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Late last spring we discussed how the 2017 Tax Cuts and Jobs Act (“TCJA”) negatively affected development by increasing the costs incurred by developers to install water and wastewater infrastructure (Part I and Part II). Effective January 1, 2018, the TCJA required that water companies include advances for construction (“Advances”) and Contributions in Aid of Construction (“CIAC”) in taxable income. Of course, water companies do not want to incur the tax directly, so it is passed on to developers thereby making their cost to install water and wastewater infrastructure even higher.

On February 28, 2019 the Pennsylvania Public Utility Commission (“PUC”) granted Pennsylvania American Water’s (“PAW”) Petition for Reconsideration of its order in Docket Nos. R-2018-3002502/R-2018-3002504. The order requires developers or builders to pay for the TCJA-imposed tax on CIAC and Advances. As a result of the PUC’s grant of reconsideration, there was a cautiously optimistic sigh of relief that the PUC might take a broader and deeper look at the positive impact of new development on the entire base of customers and spread the tax to all customers, not just the developer that installed the improvements.
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Pennsylvania’s local governments are on the front lines of providing for the needs and wants, and capturing information about, the likes and dislikes of the communities they serve.  Certainly, the decisions made by local government officials, planners and professional staff are the most likely to directly impact their constituencies’ daily lives because such decisions typically are at a more personal level than those made by state and federal officials.  However, there are state government opportunities and processes that should be considered by local leaders that may support their more pressing priorities for growth and development.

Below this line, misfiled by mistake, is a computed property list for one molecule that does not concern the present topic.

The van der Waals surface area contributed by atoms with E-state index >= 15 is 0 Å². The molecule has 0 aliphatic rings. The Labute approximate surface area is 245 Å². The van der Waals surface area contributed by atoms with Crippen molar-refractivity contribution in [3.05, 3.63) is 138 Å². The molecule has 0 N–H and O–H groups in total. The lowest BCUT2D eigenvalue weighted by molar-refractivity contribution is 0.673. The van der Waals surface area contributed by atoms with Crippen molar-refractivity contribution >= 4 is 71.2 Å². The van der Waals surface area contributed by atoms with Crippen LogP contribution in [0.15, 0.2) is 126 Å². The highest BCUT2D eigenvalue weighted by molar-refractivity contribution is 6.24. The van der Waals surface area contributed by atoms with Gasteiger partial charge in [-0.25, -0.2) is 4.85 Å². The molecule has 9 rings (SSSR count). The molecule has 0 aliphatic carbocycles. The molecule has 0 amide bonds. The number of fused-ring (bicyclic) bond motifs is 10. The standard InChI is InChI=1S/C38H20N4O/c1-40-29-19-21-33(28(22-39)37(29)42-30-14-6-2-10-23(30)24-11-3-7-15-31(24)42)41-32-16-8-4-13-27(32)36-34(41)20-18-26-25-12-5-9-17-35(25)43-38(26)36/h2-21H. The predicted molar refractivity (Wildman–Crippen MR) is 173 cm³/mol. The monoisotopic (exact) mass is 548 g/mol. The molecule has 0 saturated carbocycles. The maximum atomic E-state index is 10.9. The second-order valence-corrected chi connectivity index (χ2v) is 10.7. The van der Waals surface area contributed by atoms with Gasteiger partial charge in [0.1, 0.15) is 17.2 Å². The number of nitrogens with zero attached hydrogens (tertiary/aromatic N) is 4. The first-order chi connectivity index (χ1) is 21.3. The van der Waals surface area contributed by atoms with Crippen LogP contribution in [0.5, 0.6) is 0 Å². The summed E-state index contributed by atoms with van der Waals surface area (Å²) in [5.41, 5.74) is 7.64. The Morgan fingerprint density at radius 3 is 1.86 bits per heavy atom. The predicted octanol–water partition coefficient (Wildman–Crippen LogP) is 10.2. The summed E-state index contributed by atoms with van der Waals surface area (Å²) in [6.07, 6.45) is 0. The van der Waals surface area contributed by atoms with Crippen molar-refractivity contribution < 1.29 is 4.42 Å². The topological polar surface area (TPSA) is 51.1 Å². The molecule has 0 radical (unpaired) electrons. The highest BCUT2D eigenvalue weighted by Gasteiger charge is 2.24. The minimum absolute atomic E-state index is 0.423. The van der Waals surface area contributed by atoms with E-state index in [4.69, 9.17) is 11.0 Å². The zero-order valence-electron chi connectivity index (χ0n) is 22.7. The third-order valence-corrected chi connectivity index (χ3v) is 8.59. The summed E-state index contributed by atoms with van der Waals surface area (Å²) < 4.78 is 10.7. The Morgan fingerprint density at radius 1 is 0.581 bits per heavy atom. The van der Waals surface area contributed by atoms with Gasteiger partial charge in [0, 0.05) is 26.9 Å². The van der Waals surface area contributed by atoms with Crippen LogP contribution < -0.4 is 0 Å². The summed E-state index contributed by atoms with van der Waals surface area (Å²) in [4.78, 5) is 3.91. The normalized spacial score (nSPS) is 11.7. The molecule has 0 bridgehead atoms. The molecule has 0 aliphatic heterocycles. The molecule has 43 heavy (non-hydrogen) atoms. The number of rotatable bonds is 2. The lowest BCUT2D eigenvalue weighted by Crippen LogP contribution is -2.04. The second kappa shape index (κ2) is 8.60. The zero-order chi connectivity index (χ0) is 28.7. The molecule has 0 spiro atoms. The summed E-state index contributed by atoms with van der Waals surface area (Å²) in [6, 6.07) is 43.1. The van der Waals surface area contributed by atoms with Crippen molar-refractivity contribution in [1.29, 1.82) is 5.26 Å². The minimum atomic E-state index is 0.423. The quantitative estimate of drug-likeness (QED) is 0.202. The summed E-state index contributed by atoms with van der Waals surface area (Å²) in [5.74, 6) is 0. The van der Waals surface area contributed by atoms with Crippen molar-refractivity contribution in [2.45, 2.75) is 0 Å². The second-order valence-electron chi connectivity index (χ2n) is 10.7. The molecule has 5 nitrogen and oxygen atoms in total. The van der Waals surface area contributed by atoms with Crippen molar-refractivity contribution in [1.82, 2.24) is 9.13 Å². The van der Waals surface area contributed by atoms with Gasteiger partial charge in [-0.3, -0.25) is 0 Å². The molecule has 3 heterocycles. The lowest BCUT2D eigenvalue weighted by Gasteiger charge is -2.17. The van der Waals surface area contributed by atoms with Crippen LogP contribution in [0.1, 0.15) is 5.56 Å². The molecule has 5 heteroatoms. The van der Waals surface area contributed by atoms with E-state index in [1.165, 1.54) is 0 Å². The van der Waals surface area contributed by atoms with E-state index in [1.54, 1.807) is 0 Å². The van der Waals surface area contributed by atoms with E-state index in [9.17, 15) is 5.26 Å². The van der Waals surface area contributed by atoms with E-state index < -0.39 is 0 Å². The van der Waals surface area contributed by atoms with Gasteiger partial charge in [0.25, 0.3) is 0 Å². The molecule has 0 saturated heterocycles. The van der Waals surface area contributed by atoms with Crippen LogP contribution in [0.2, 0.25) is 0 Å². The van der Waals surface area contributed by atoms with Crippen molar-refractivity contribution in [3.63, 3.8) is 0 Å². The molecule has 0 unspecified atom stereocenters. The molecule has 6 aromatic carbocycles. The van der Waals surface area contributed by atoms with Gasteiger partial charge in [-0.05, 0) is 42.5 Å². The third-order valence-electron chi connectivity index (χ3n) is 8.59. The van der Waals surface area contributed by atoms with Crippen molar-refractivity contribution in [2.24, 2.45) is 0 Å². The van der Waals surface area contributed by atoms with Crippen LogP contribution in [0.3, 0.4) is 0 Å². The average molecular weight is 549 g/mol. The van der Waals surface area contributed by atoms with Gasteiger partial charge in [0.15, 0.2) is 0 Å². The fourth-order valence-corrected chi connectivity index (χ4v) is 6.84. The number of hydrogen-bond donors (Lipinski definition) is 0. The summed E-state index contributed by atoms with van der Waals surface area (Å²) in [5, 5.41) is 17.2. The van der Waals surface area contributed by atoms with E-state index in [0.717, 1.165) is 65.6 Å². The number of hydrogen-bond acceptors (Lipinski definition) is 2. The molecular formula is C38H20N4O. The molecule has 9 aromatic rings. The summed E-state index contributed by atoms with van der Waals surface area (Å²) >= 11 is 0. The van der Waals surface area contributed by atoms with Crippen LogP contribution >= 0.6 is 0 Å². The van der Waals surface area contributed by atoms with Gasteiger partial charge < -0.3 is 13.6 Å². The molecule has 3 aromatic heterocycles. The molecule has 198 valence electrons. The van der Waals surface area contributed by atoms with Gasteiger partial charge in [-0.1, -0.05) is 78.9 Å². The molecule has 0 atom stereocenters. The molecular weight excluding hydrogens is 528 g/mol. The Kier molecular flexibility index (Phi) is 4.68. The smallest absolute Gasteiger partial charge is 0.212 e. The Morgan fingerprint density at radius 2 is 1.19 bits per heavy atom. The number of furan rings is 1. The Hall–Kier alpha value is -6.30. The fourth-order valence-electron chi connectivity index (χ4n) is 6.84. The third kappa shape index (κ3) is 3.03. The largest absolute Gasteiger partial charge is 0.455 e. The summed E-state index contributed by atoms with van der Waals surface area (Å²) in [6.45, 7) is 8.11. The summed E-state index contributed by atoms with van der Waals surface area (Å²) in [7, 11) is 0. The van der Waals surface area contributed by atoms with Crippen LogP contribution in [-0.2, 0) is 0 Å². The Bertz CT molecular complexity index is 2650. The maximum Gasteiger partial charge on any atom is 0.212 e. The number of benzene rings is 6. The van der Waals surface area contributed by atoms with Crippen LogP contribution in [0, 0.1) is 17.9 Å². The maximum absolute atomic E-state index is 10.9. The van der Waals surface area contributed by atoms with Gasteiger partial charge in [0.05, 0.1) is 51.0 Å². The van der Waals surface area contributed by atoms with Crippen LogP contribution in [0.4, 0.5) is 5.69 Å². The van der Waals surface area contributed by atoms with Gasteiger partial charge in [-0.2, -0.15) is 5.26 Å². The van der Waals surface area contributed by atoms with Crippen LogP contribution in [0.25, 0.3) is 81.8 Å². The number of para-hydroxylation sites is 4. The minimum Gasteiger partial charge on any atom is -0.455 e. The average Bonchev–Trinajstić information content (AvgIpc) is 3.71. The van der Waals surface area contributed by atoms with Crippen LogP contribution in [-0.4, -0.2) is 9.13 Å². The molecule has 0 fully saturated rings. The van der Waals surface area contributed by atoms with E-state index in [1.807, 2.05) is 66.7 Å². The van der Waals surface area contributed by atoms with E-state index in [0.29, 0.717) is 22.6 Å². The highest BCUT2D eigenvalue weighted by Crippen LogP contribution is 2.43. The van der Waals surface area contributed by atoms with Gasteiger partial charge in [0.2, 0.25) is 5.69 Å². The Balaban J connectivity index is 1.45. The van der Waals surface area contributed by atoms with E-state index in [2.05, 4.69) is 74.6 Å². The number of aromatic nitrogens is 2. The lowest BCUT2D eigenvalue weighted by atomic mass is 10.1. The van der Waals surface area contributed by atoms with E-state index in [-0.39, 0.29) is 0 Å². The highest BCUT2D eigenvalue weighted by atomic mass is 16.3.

For example, Governor Tom Wolf’s budget address on February 5, 2019 identified many areas of increased focus and related funding that, if approved by the General Assembly later this year, should be primarily available to help Pennsylvania’s local governments meet many of their budgetary requirements.  Although the Governor continues to prioritize education funding, workforce development and new resources for the agricultural industry, many other areas of opportunity exist and are expected to continue to be available after this budget is negotiated.

This is the first in a series of blog posts in which we highlight a sampling of the funding sources planners and local government officials should consider when working with private and public sectors interested in infrastructure improvements, beautification and revitalization, attracting and/or expanding new businesses and industries to the area or, in some cases, trying to retain existing businesses.  This post focuses on the Act 13 suite of programs which is managed by the Pennsylvania Department of Community and Economic Development (“PA DCED”).
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In our first two posts (Part 1 and Part 2), we discussed current approaches used by many communities to regulate parking, factors contributing to those approaches, and how those approaches are not sustainable because they consume large amounts of space and money.  Great anecdotal evidence of what we described is provided annually in a post from “Strong Towns” titled “The Best of #BlackFridayParking.”  It is worth a look.

In this, our third and final post, we discuss a few solutions communities, especially those seeking to encourage and support mixed use reuse, infill and redevelopment projects, may wish to consider when “right-sizing” their parking regulations.  In order to gauge impacts and determine the success of the parking solutions, we suggest limiting the following solutions by area (e.g., parcels, blocks or neighborhoods) or zoning district: